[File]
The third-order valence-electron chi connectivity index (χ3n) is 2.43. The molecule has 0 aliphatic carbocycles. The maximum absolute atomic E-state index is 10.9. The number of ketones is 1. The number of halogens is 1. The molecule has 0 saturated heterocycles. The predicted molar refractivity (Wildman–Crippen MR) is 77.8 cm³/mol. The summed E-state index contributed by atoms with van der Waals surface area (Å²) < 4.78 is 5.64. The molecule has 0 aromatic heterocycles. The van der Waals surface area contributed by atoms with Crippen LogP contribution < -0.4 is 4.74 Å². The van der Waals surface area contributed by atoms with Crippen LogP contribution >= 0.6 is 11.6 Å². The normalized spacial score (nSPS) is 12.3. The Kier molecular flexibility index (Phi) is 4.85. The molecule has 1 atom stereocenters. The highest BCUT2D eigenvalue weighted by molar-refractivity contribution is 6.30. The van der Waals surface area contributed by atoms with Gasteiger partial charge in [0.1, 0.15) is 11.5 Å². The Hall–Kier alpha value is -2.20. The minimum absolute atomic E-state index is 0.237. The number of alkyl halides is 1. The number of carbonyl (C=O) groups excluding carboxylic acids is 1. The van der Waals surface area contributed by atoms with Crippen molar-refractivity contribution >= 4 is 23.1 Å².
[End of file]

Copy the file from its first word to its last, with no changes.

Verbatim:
The third-order valence-electron chi connectivity index (χ3n) is 2.43. The molecule has 0 aliphatic carbocycles. The maximum absolute atomic E-state index is 10.9. The number of ketones is 1. The number of halogens is 1. The molecule has 0 saturated heterocycles. The predicted molar refractivity (Wildman–Crippen MR) is 77.8 cm³/mol. The summed E-state index contributed by atoms with van der Waals surface area (Å²) < 4.78 is 5.64. The molecule has 0 aromatic heterocycles. The van der Waals surface area contributed by atoms with Crippen LogP contribution < -0.4 is 4.74 Å². The van der Waals surface area contributed by atoms with Crippen LogP contribution >= 0.6 is 11.6 Å². The normalized spacial score (nSPS) is 12.3. The Kier molecular flexibility index (Phi) is 4.85. The molecule has 1 atom stereocenters. The highest BCUT2D eigenvalue weighted by molar-refractivity contribution is 6.30. The van der Waals surface area contributed by atoms with Gasteiger partial charge in [0.1, 0.15) is 11.5 Å². The Hall–Kier alpha value is -2.20. The minimum absolute atomic E-state index is 0.237. The number of alkyl halides is 1. The number of carbonyl (C=O) groups excluding carboxylic acids is 1. The van der Waals surface area contributed by atoms with Crippen molar-refractivity contribution >= 4 is 23.1 Å².